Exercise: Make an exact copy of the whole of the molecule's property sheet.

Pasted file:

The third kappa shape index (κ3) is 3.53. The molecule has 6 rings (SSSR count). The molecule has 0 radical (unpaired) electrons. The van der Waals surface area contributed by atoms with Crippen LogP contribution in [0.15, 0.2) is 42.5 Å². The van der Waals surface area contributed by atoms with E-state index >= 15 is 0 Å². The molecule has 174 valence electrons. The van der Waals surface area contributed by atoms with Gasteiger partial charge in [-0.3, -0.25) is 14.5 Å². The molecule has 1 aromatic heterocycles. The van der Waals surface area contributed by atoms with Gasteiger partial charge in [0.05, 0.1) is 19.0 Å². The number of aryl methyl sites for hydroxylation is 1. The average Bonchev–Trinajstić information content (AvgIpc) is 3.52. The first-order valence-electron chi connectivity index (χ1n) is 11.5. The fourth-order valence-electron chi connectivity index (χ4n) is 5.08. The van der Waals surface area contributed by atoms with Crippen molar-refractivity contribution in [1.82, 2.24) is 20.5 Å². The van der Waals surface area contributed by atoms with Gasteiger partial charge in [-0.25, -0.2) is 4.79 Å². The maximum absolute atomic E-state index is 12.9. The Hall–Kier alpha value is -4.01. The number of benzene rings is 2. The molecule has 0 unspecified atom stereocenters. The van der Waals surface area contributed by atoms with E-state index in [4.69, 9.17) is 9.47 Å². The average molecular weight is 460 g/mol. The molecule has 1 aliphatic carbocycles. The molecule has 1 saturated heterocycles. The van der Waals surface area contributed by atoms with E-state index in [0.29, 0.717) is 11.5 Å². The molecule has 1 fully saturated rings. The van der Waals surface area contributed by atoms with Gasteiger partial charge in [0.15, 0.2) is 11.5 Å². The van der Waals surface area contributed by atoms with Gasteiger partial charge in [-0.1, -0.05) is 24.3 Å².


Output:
The third kappa shape index (κ3) is 3.53. The molecule has 6 rings (SSSR count). The molecule has 0 radical (unpaired) electrons. The van der Waals surface area contributed by atoms with Crippen LogP contribution in [0.15, 0.2) is 42.5 Å². The van der Waals surface area contributed by atoms with E-state index >= 15 is 0 Å². The molecule has 174 valence electrons. The van der Waals surface area contributed by atoms with Gasteiger partial charge in [-0.3, -0.25) is 14.5 Å². The molecule has 1 aromatic heterocycles. The van der Waals surface area contributed by atoms with Gasteiger partial charge in [0.05, 0.1) is 19.0 Å². The number of aryl methyl sites for hydroxylation is 1. The average Bonchev–Trinajstić information content (AvgIpc) is 3.52. The first-order valence-electron chi connectivity index (χ1n) is 11.5. The fourth-order valence-electron chi connectivity index (χ4n) is 5.08. The van der Waals surface area contributed by atoms with Crippen molar-refractivity contribution in [1.82, 2.24) is 20.5 Å². The van der Waals surface area contributed by atoms with Gasteiger partial charge in [-0.25, -0.2) is 4.79 Å². The maximum absolute atomic E-state index is 12.9. The Hall–Kier alpha value is -4.01. The number of benzene rings is 2. The molecule has 0 unspecified atom stereocenters. The van der Waals surface area contributed by atoms with E-state index in [4.69, 9.17) is 9.47 Å². The average molecular weight is 460 g/mol. The molecule has 1 aliphatic carbocycles. The molecule has 1 saturated heterocycles. The van der Waals surface area contributed by atoms with E-state index in [0.29, 0.717) is 11.5 Å². The molecule has 1 fully saturated rings. The van der Waals surface area contributed by atoms with Gasteiger partial charge in [0.15, 0.2) is 11.5 Å². The van der Waals surface area contributed by atoms with Gasteiger partial charge in [-0.1, -0.05) is 24.3 Å².